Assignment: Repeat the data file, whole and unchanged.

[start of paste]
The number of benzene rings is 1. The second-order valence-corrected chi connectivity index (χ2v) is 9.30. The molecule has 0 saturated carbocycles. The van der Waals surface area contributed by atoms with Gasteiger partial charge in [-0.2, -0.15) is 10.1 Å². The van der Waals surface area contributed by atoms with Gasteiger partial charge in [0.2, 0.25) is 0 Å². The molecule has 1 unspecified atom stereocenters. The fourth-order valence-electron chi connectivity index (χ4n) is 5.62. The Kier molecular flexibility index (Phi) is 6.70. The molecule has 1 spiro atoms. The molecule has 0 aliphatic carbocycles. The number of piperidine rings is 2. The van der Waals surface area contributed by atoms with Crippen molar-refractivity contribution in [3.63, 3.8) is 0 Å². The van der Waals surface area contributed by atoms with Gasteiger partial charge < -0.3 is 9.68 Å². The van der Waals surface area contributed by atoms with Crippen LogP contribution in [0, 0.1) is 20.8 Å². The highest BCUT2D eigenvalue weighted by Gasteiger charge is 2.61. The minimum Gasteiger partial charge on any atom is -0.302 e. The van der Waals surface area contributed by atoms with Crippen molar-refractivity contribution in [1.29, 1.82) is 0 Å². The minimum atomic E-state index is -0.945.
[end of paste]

The number of benzene rings is 1. The second-order valence-corrected chi connectivity index (χ2v) is 9.30. The molecule has 0 saturated carbocycles. The van der Waals surface area contributed by atoms with Gasteiger partial charge in [-0.2, -0.15) is 10.1 Å². The van der Waals surface area contributed by atoms with Gasteiger partial charge in [0.2, 0.25) is 0 Å². The molecule has 1 unspecified atom stereocenters. The fourth-order valence-electron chi connectivity index (χ4n) is 5.62. The Kier molecular flexibility index (Phi) is 6.70. The molecule has 1 spiro atoms. The molecule has 0 aliphatic carbocycles. The number of piperidine rings is 2. The van der Waals surface area contributed by atoms with Crippen molar-refractivity contribution in [3.63, 3.8) is 0 Å². The van der Waals surface area contributed by atoms with Gasteiger partial charge < -0.3 is 9.68 Å². The van der Waals surface area contributed by atoms with Crippen LogP contribution in [0, 0.1) is 20.8 Å². The highest BCUT2D eigenvalue weighted by Gasteiger charge is 2.61. The minimum Gasteiger partial charge on any atom is -0.302 e. The van der Waals surface area contributed by atoms with Crippen molar-refractivity contribution in [1.29, 1.82) is 0 Å². The minimum atomic E-state index is -0.945.